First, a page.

Stone Valley Rückenfigur

A poster of Caspar David Friedrich’s “Wanderer above the Sea of Fog” hung above my bed in college, and I’ve since then developed a love of Rückenfiguren in images. Building from my last post’s theme of self-portraiture, I thought using myself as the POV for an image in Stone Valley might add the right German Romantic vibe.

Stone Valley Rückenfigur

First to Turn

The first organisms to shift and adapt to a new season have always seemed to me like its harbingers. Here in the North Country, I’m noticing the first buds appearing on the maple trees—several weeks after their sap was harvested to make some delicious New York maple syrup—but back in the autumn, those same trees were the first to display their autumn foliage.

First to Turn

Little Waterfalls in Fall

Earlier this week, I posted an image that used long exposure to contrast textures in a landscape. This image achieves a similar goal, but perhaps with even more drama and structure. The oblique lighting from the blue-hour sky exaggerates the sheets of stone that have been thrust forth from the Earth.

Little Waterfalls in Fall

Shadow River

Flying a drone makes me think a lot about my xyz position in space. Dark stone and glossy water and fuzzy trees seem to occupy orthogonal dimensions: the trees point along the z-axis, the striations in the stone along the y-axis, and the ripples and rapids in the water along the x-axis.

Shadow River

Town by the Dam

In the foothills of the Adirondacks, the Raquette River was dammed for hydroelectric power. The town of Colton, New York sits on the resulting reservoir; the rapids in the foreground are the beginning of Stone Valley, an area of trails that I’ve photographed extensively in the past. The contrast between placid reflections in the reservoir and the dark currents of the river proper stand out during the blue hour.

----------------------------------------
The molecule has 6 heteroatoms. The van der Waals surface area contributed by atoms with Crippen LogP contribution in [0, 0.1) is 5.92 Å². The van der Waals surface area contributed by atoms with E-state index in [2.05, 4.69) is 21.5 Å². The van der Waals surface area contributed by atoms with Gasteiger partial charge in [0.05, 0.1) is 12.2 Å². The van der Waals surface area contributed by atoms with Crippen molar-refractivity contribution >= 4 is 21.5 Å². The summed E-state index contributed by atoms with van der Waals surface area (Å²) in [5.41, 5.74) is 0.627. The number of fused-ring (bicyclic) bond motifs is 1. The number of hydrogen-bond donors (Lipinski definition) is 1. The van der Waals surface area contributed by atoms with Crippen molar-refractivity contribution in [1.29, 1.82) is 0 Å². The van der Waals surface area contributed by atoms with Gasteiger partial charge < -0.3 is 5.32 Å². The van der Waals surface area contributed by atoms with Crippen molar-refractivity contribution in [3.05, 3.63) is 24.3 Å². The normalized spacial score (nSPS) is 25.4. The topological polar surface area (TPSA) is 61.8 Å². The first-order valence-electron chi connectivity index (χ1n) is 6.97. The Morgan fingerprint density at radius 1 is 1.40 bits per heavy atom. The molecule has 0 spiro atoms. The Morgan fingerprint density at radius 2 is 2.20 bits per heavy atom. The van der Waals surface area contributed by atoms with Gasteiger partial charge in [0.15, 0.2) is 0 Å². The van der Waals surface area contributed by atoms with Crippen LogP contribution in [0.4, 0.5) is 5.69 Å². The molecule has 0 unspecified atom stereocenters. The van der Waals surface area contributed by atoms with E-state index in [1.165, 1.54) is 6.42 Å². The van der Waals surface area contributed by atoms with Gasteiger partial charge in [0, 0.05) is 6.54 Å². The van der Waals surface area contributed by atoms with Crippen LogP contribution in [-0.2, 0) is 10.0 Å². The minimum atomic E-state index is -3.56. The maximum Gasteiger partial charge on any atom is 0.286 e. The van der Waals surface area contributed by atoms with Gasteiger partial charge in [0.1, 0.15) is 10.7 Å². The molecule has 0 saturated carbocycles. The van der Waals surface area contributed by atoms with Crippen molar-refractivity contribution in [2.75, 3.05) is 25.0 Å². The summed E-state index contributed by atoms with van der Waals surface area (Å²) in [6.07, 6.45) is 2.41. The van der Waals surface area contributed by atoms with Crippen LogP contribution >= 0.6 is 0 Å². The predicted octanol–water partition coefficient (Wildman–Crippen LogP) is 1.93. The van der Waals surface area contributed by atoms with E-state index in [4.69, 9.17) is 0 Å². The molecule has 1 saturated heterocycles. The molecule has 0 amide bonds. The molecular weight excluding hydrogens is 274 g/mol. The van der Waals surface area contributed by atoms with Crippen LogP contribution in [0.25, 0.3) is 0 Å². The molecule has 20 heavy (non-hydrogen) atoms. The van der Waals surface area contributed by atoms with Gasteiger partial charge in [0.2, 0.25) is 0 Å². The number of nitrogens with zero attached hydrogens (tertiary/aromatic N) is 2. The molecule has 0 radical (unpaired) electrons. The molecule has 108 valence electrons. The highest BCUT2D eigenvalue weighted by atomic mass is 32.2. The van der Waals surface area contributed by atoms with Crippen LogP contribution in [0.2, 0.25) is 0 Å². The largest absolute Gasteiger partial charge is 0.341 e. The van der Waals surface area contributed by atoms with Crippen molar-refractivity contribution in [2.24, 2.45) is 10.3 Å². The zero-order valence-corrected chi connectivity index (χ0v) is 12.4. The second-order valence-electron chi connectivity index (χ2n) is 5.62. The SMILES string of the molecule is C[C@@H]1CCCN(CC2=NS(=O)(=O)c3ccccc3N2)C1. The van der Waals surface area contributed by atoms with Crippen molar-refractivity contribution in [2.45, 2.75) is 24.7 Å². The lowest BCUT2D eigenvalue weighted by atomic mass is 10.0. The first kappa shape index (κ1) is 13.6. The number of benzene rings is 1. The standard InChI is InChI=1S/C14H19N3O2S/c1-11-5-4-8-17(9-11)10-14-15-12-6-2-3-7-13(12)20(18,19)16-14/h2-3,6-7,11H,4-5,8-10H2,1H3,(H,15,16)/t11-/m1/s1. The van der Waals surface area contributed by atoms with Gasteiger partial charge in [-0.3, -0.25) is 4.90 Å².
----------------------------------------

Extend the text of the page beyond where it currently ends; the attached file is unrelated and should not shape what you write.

Town by the Dam

Stone Valley: Rapid Stairs

The rapids of Stone Valley in Colton, New York have a certain stair-like repeating quality to them (at least for the 363-ish days/year during which the dam above keeps its spillway gates closed).

Stone Valley: Rapid Stairs I

Farther along the river, the effect again repeats: stone ledges turn the rushing water into less-metallic slinky.

Stone Valley: Rapid Stairs II

This isn’t a mere trompe-l’œil where a particular angle makes stair-like shapes appear in the stones and moving water. A view shifted by 90º confirms the structure.

Stone Valley: Rapid Stairs III

Exploring

The end of St. Lawrence’s school year means that the hikes through areas like nearby Colton’s Stone Valley will be coming to an end for many graduating seniors.

Exploring I

Living in this Adirondack-ish reality of the region presents opportunities to stand face-to-face with nature.

Exploring II

Quiet contemplation of the future is at the end of the trail.

Exploring III

Pestle Stone Sunset

Summer hiking in nearby Colton’s Stone Valley is rapidly approaching, and with it, opportunities to see some of our odd (to me) local geology. Those enormous hollows are created by the movement of trapped pestle stones in the rapids water; the scattered evening light reveals their depths.

Pestle Stone Sunset